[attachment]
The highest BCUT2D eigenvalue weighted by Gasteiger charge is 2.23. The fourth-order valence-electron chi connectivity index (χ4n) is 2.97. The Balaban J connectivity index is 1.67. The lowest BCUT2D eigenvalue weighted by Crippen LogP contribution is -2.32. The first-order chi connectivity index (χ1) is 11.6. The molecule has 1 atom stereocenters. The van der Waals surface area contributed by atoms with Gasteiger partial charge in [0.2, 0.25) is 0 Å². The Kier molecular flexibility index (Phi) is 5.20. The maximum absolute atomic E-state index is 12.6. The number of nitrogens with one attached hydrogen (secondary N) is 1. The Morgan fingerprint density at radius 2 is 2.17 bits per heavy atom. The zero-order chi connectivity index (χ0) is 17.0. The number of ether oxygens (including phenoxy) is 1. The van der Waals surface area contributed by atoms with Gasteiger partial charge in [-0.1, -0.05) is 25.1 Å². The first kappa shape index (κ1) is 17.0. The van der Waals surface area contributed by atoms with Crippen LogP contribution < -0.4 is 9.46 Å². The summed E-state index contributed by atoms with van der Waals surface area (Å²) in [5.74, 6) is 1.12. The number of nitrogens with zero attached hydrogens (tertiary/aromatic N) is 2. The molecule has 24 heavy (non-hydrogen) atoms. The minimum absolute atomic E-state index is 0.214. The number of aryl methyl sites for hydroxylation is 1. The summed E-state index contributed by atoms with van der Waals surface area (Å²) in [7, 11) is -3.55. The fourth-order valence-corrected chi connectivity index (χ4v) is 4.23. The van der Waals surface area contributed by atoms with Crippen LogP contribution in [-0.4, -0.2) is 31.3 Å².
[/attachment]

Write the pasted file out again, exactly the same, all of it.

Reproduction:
The highest BCUT2D eigenvalue weighted by Gasteiger charge is 2.23. The fourth-order valence-electron chi connectivity index (χ4n) is 2.97. The Balaban J connectivity index is 1.67. The lowest BCUT2D eigenvalue weighted by Crippen LogP contribution is -2.32. The first-order chi connectivity index (χ1) is 11.6. The molecule has 1 atom stereocenters. The van der Waals surface area contributed by atoms with Gasteiger partial charge in [0.2, 0.25) is 0 Å². The Kier molecular flexibility index (Phi) is 5.20. The maximum absolute atomic E-state index is 12.6. The number of nitrogens with one attached hydrogen (secondary N) is 1. The Morgan fingerprint density at radius 2 is 2.17 bits per heavy atom. The zero-order chi connectivity index (χ0) is 17.0. The number of ether oxygens (including phenoxy) is 1. The van der Waals surface area contributed by atoms with Gasteiger partial charge in [-0.1, -0.05) is 25.1 Å². The first kappa shape index (κ1) is 17.0. The van der Waals surface area contributed by atoms with Crippen LogP contribution < -0.4 is 9.46 Å². The summed E-state index contributed by atoms with van der Waals surface area (Å²) in [5.74, 6) is 1.12. The number of nitrogens with zero attached hydrogens (tertiary/aromatic N) is 2. The molecule has 24 heavy (non-hydrogen) atoms. The minimum absolute atomic E-state index is 0.214. The number of aryl methyl sites for hydroxylation is 1. The summed E-state index contributed by atoms with van der Waals surface area (Å²) in [7, 11) is -3.55. The fourth-order valence-corrected chi connectivity index (χ4v) is 4.23. The van der Waals surface area contributed by atoms with Crippen LogP contribution in [-0.4, -0.2) is 31.3 Å².